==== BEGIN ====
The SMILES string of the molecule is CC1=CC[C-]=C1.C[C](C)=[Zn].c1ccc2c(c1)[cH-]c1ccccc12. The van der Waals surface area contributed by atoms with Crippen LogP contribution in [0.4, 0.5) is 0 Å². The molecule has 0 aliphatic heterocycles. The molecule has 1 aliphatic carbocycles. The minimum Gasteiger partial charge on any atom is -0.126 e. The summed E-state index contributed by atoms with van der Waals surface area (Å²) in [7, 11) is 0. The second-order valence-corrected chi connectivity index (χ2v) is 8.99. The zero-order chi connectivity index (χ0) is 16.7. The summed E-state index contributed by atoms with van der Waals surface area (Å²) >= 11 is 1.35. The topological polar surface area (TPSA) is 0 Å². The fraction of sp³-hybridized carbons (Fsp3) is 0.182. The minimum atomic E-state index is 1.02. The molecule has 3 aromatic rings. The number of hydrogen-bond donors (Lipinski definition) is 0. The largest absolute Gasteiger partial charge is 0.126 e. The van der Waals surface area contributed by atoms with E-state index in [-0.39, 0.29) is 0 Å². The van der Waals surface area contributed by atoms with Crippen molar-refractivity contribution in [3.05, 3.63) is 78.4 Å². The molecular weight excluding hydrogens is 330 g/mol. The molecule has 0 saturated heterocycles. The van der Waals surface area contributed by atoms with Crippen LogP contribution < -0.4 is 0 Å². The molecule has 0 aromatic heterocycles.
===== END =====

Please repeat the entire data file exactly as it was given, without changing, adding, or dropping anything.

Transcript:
The SMILES string of the molecule is CC1=CC[C-]=C1.C[C](C)=[Zn].c1ccc2c(c1)[cH-]c1ccccc12. The van der Waals surface area contributed by atoms with Crippen LogP contribution in [0.4, 0.5) is 0 Å². The molecule has 0 aliphatic heterocycles. The molecule has 1 aliphatic carbocycles. The minimum Gasteiger partial charge on any atom is -0.126 e. The summed E-state index contributed by atoms with van der Waals surface area (Å²) in [7, 11) is 0. The second-order valence-corrected chi connectivity index (χ2v) is 8.99. The zero-order chi connectivity index (χ0) is 16.7. The summed E-state index contributed by atoms with van der Waals surface area (Å²) >= 11 is 1.35. The topological polar surface area (TPSA) is 0 Å². The fraction of sp³-hybridized carbons (Fsp3) is 0.182. The minimum atomic E-state index is 1.02. The molecule has 3 aromatic rings. The number of hydrogen-bond donors (Lipinski definition) is 0. The largest absolute Gasteiger partial charge is 0.126 e. The van der Waals surface area contributed by atoms with E-state index in [-0.39, 0.29) is 0 Å². The van der Waals surface area contributed by atoms with Crippen molar-refractivity contribution in [3.05, 3.63) is 78.4 Å². The molecular weight excluding hydrogens is 330 g/mol. The molecule has 0 saturated heterocycles. The van der Waals surface area contributed by atoms with Crippen LogP contribution < -0.4 is 0 Å². The molecule has 0 aromatic heterocycles.